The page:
UNESCO, the United Nations Educational, Scientific and Cultural Organization, recently launched the Cultural Heritage Laws Database
"Looting, theft and illegal export and import of cultural property are worldwide problems. In 2003, UNESCO devised an international solution to combat this illicit traffic: the Cultural Heritage Laws Database."
"By compiling on the Internet the national laws of its Member States, UNESCO offers all stakeholders involved (Governments, customs officials, art dealers, organizations, lawyers, buyers and so forth) a complete and easily accessible source of information. In the event of a legal question about the origin of an object (which may have been stolen, pillaged, or illegally exported, imported or acquired), it is very useful to have rapid access to the relevant national laws."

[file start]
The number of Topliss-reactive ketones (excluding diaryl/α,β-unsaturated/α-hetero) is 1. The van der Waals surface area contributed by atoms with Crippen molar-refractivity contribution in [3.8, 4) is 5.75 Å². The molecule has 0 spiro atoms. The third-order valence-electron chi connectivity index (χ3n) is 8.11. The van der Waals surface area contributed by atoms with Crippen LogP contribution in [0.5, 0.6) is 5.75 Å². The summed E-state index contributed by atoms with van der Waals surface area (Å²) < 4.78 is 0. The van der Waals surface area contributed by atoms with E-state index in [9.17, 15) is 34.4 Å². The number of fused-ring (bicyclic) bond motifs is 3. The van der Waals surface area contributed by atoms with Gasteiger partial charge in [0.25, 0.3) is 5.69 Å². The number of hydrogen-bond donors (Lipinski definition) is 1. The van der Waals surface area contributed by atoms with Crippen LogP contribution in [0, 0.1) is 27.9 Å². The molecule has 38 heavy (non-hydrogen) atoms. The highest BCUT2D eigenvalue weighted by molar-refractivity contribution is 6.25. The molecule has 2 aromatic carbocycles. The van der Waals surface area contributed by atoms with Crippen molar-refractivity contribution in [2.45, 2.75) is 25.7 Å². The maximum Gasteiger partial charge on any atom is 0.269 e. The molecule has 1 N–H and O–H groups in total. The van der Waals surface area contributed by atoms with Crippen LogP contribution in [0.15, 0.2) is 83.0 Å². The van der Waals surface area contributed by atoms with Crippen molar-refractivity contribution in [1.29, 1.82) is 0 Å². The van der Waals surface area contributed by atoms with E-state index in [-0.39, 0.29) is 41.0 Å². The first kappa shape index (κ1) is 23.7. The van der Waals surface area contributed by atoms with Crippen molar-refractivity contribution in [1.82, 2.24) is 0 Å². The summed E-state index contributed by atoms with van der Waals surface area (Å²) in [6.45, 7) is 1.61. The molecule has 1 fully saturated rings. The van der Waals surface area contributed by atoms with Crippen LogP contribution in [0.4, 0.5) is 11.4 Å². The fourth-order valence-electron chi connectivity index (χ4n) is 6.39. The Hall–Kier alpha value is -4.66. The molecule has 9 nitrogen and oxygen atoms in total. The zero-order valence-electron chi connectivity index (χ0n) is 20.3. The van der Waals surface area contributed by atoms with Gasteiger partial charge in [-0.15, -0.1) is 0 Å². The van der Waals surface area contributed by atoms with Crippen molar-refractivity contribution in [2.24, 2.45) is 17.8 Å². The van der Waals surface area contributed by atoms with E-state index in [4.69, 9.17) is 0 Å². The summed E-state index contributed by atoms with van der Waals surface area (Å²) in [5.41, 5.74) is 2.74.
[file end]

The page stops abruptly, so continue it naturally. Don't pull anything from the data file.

"The database owes its originality and effectiveness to two features: not only is it the main gateway to national legislation, but it also brings together the laws applicable to the cultural heritage as a whole (whether movable, immovable, intangible, underwater or natural)."
"Both States and art markets stand to gain from this: while free access to national laws allows good faith buyers to easily verify the legal antecedents of cultural property, it will make it harder for traffickers to claim to be ignorant of the law and thus of the illegal nature of what they are doing."
Labels: comparative and foreign law, cultural industries, databases, international organizations, legislation